Making the Right Choice: Stand-Alone Or Embedded Memory Care?

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Submitted by Sugar Creek Alzheimer’s Special Care Center

There are few words in our language that strike such a visceral reaction as ‘dementia.’ Even when couched into less intimidating terms such as ‘cognitive decline,’ or ‘impaired memory’ the message is the same: life as we know it is changed on a dime. Whether the diagnosis is for you, or for a loved one, the path ahead will be wrought with challenges. 

Each person’s reaction to the diagnosis is unique, and so is the journey. The avalanche of options to be considered, consultations to request, and decisions to be made can be overwhelming. Among the first consideration to tackle is typically centered around living arrangements. Most, but certainly not all, families consider aging-in-place to be the right solution. ‘We’ll move mom into our home and take care of her.’ While this may be an ideal situation for those in the early stages of decline, it may not be the best long-term living option. As the decline progresses, caring for a loved one at home may not be in their best interest and s/he may require more skilled assistance than a family member is qualified to supply. When the time comes to consider alternative options, the next big hurdle becomes choosing between an assisted living facility (ALF) with a memory care unit as part of their set up, or a stand-alone memory care center whose sole focus is to the care of people with cognitive decline issues. Each of these options pose a bevy of pros and cons to consider. 

ALFs with an embedded memory care unit provides a living option for spouses where one lives in the ALF setting and the other (with dementia) often lives in a more secure, better suited environment where their unique needs can be met. For individuals with mild to moderate decline, it may be possible for the spouses to reside together while still taking advantage of the memory care services. 

In the ALF’s dedicated memory care unit, specialized care teams will assist the resident with their activities of daily living (ADLs) such as bathing, dressing, grooming, etc. Many of these units are secured (door alarms, access codes) so that the residents can move around the unit but cannot wander away from the facility. This arrangement allows closer interaction between spouses. The spouse living in the ALF can visit the other, may participate in memory care unit activities, and enjoy meals together. The ALF spouse is also able to take advantage of other activities/amenities offered by the facility that are suitable for ALF residents but not those in memory care. In almost all ALFs with memory care units, the clinical and the support staff are shared across all settings which provides an opportunity for continuity of care for residents transitioning from the ALF to the memory care unit. Often times programs are designed for those with and those without dementia to allow for varying functional levels. These facilities are often bigger and may focus on a specialized population (example: military veterans and their families, or religious focus for a certain denomination). While their size provides expanded capacity for activities and events—as well as more residential options—the sheer size of some ALFs may be concerning to a person with cognitive decline who is transferring from home to the community.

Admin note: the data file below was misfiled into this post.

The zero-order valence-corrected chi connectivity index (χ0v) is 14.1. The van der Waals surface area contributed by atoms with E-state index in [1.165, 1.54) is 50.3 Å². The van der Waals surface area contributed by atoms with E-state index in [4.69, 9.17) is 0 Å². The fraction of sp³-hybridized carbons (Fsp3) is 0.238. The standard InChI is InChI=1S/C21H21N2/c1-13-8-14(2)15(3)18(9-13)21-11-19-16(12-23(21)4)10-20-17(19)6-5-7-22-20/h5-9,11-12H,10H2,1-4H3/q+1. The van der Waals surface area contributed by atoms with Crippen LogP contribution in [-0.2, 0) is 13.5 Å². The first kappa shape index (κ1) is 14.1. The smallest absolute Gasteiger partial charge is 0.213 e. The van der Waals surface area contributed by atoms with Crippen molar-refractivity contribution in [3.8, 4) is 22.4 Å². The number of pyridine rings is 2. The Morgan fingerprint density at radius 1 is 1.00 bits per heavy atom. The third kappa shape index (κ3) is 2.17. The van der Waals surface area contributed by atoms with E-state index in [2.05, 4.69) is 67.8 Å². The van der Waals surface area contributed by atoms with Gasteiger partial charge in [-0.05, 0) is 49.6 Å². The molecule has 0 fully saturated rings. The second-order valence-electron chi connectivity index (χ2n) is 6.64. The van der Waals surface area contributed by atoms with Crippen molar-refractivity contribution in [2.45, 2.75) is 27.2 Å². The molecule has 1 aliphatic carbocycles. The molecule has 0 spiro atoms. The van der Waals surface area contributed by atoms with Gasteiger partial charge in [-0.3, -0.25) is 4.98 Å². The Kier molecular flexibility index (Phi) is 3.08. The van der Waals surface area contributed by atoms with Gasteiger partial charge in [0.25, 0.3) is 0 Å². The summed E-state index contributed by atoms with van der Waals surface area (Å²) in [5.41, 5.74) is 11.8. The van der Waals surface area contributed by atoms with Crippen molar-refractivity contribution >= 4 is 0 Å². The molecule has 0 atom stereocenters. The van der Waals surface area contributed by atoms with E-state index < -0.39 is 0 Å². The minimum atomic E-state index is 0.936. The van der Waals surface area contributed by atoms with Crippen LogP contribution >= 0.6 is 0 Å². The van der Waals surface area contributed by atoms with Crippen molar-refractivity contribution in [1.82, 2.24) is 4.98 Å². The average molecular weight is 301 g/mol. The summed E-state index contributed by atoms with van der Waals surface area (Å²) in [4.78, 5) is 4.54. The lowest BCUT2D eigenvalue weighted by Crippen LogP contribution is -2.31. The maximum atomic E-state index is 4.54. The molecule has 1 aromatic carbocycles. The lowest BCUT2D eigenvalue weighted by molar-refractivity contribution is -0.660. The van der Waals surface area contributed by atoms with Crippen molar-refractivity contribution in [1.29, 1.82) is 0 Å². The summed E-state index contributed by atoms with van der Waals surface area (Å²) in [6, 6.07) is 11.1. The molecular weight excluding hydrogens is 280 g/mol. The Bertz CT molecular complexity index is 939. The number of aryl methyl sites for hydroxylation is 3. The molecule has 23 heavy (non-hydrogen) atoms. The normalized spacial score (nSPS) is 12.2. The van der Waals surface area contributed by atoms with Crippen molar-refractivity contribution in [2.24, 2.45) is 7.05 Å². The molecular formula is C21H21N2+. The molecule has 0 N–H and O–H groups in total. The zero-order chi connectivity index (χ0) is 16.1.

A stand-alone memory care facility provides 24-hour skilled nursing and is almost always smaller in size with more of a home-atmosphere environment making it an easier transition from home to full time care. In a stand-alone memory care community, the entire center is focused on the care of individuals with varying degrees of cognitive decline and typically has a higher staff-to-resident ratio. The design of the center is specially created to allow the maximum freedom for the residents while remaining safe and secure. Floor plans of the community may include such features as interior courtyards where residents can enjoy being outside, gardening, bird watching, etc., while eliminating the safety concerns of wandering (a common challenge). All activities are developed to enhance the quality of life for the residents. The mind-set of the clinical and the support teams is one of dementia-possible care. The abilities of those with dementia are often under-estimated. The care teams in a stand-alone memory care facility are trained to provide the minimal necessary support to the resident to allow them to function safely within their environment at their highest possible potential maintaining and respecting the resident’s dignity is another main focus for all care team members. Individuals with dementia remain capable of many activities/tasks, especially if they are in the early- or mid-stages of decline. Care teams support those capabilities to the maximum extent possible.